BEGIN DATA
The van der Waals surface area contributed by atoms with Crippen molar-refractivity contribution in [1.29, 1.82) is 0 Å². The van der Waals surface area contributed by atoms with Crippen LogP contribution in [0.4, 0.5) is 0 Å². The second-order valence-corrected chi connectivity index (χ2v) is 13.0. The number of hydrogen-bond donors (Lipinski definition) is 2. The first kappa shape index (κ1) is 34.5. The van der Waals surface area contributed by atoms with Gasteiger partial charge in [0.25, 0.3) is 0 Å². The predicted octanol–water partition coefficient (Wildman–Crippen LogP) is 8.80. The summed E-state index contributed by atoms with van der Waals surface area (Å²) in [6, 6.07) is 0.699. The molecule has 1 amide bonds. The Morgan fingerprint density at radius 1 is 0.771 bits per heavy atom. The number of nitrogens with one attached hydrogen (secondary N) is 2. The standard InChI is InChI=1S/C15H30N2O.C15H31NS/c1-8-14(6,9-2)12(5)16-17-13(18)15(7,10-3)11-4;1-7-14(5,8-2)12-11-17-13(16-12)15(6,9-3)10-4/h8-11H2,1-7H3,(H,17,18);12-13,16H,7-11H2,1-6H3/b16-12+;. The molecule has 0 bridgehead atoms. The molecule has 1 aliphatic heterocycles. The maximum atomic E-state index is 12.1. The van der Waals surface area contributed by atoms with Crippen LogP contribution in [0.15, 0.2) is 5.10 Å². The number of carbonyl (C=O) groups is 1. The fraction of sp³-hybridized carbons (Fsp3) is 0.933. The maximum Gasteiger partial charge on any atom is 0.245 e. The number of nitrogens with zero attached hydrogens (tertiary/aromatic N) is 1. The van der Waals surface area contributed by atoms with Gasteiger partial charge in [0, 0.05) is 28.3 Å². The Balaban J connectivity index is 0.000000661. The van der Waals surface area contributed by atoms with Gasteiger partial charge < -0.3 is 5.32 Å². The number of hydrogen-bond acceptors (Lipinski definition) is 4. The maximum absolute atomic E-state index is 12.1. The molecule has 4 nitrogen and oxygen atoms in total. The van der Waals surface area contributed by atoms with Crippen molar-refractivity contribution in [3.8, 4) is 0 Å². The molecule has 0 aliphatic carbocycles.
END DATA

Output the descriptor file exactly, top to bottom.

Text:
The van der Waals surface area contributed by atoms with Crippen molar-refractivity contribution in [1.29, 1.82) is 0 Å². The van der Waals surface area contributed by atoms with Crippen LogP contribution in [0.4, 0.5) is 0 Å². The second-order valence-corrected chi connectivity index (χ2v) is 13.0. The number of hydrogen-bond donors (Lipinski definition) is 2. The first kappa shape index (κ1) is 34.5. The van der Waals surface area contributed by atoms with Gasteiger partial charge in [0.25, 0.3) is 0 Å². The predicted octanol–water partition coefficient (Wildman–Crippen LogP) is 8.80. The summed E-state index contributed by atoms with van der Waals surface area (Å²) in [6, 6.07) is 0.699. The molecule has 1 amide bonds. The Morgan fingerprint density at radius 1 is 0.771 bits per heavy atom. The number of nitrogens with one attached hydrogen (secondary N) is 2. The standard InChI is InChI=1S/C15H30N2O.C15H31NS/c1-8-14(6,9-2)12(5)16-17-13(18)15(7,10-3)11-4;1-7-14(5,8-2)12-11-17-13(16-12)15(6,9-3)10-4/h8-11H2,1-7H3,(H,17,18);12-13,16H,7-11H2,1-6H3/b16-12+;. The molecule has 0 bridgehead atoms. The molecule has 1 aliphatic heterocycles. The maximum atomic E-state index is 12.1. The van der Waals surface area contributed by atoms with Crippen LogP contribution in [0.15, 0.2) is 5.10 Å². The number of carbonyl (C=O) groups is 1. The fraction of sp³-hybridized carbons (Fsp3) is 0.933. The maximum Gasteiger partial charge on any atom is 0.245 e. The number of nitrogens with zero attached hydrogens (tertiary/aromatic N) is 1. The van der Waals surface area contributed by atoms with Gasteiger partial charge in [0, 0.05) is 28.3 Å². The Balaban J connectivity index is 0.000000661. The van der Waals surface area contributed by atoms with Gasteiger partial charge < -0.3 is 5.32 Å². The number of hydrogen-bond acceptors (Lipinski definition) is 4. The maximum absolute atomic E-state index is 12.1. The molecule has 4 nitrogen and oxygen atoms in total. The van der Waals surface area contributed by atoms with Crippen molar-refractivity contribution in [3.8, 4) is 0 Å². The molecule has 0 aliphatic carbocycles.